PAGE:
Wandering with my eyes and heart open, searching for pieces to add to my own personal big picture.

Tag: retirement

From Strength to Strength: New Read

Just before my glorious weekend out of town, I started reading From Strength to Strength: Finding Success, Happiness and Deep Purpose in the Second Half of Life by Arthur C. Brooks. Why pick this one up? I can’t possibly even BE in the “second half of life” since I’m clearly far too young, but alas…I am…chokes…nearly fifty years old. And I am already starting my “retirement,” so I think I qualify.

And now I hear you asking, “Retiring from what, Michelle? You haven’t had a career or even a job in nearly twenty years!” I may not have worked outside my home, but I have been a housewife AND homeschooling mom and since my boys are finally (mostly) out of the nest, “Hello, Retirement!”

Let me tell you, it is a big shift. One I didn’t even realize was starting or would hit me this hard. Retirement is rough, especially if you’re a driven kind of person and you fully enjoy your career.

I found myself asking, “What’s next?! Is life over? Does retirement mean sitting here, reading a book until I die?” And then running around screaming and crying from time to time, much to the dismay of my poor husband who is NOT retired and works from home.

I’ve been doing some serious soul searching the last few years, and this book is only another chapter of that story, some research into another point of view. I decided to order it after I read one of Arthur C. Brooks other books, Love Your Enemies.

This morning I read this:

“The aspen tree, it turns out, is not a solitary majesty, as I learned by sheer coincidence later that day from a friend who knows more about trees than I do. He explained to me that each “individual” tree forms part of an enormous root system. In fact, the aspen is the largest living organism in the world; one stand of aspens in Utah called “Pando” spans 106 acres and weighs 6 million kilograms.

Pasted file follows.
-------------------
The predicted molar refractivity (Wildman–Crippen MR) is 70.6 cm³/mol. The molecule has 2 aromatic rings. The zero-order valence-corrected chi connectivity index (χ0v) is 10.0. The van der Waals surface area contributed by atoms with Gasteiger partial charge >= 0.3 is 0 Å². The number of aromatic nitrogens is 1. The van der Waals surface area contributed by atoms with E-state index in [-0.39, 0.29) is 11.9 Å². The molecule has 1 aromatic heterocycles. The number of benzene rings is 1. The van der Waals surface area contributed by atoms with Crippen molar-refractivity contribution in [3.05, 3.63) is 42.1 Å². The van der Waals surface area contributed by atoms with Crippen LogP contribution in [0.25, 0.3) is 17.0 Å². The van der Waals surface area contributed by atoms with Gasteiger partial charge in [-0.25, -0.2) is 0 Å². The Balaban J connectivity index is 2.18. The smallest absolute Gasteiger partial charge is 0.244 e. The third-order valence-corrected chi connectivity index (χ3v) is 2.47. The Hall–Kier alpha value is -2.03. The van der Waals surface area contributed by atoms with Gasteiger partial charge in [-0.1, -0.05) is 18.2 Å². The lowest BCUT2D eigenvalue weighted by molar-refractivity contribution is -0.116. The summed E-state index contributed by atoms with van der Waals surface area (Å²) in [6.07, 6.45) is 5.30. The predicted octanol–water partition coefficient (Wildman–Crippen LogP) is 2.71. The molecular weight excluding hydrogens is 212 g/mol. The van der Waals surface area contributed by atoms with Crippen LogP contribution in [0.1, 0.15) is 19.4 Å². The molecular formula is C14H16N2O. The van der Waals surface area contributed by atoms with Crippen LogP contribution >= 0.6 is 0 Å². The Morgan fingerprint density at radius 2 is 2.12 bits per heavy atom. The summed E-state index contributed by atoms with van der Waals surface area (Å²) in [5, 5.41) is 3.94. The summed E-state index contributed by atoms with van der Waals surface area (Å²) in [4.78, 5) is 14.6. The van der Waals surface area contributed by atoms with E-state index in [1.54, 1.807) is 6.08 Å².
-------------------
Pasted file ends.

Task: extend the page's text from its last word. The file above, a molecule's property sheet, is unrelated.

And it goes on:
That “lone” aspen I was looking at was no such thing. It was simply one shoot up from a vast root system – one expression among many of the same plant.”

from strength to strength

I made a mark there in the book, a bracket around the paragraph and a small heart. I need to remember this picture, I thought.

Then I started thinking back to yesterday, when I met my sons for dinner out and spent over an hour talking about college classes, work, surfing, and philosophy, over some amazing tacos. We somehow got onto the idea of Buddhist enlightenment, when my eldest reminded me of the one drop in the ocean idea, where we discover we are everything and everything is us, a part of the whole and the whole at the same time. Once we realize it, we see ourselves in everything. My youngest chimes in with “Like a bubble popping. You float along, realize you are the whole and pop, you’re gone, dissipated and there but not there.” We stopped and thought about. Yeah. Nice.

This morning, on the way back from coffee with a local friend, I stopped at the post office to pick up a package. Waiting in line, I looked around me. The woman in front of me smiled and set down her package on the counter. We laughed together at the face the woman behind us made at having to lick an envelope. And it hit me: these are other aspen trees.

I smiled slightly, internalizing the moment of realizing that I AM connected to these seemingly disconnected people. My reaction to them changes them and theirs changes me.

We may look like we’re each a standing “lone” tree in this world, but we certainly are not. Like those aspens groves, beneath the ground our roots are all one system. Each of us has an affect on the other. When one falls, another grows taller. When one sways, the others sway with it.

Here’s what he says on the next page:

“The secret to bearing my decline – no, enjoying it – is to be more conscious of the roots linking me to others. If I am connected to others in love, my decrease will be more than offset by increases in others – which is to say, increases in other facets of my true self.”

My extended family, my friends, and those I connect with online and in person every day are what make life and death beautiful. Those connections, that love, lasts forever in the roots beneath the soil.

Am I Productive? Or Am I Just Coasting Through Life?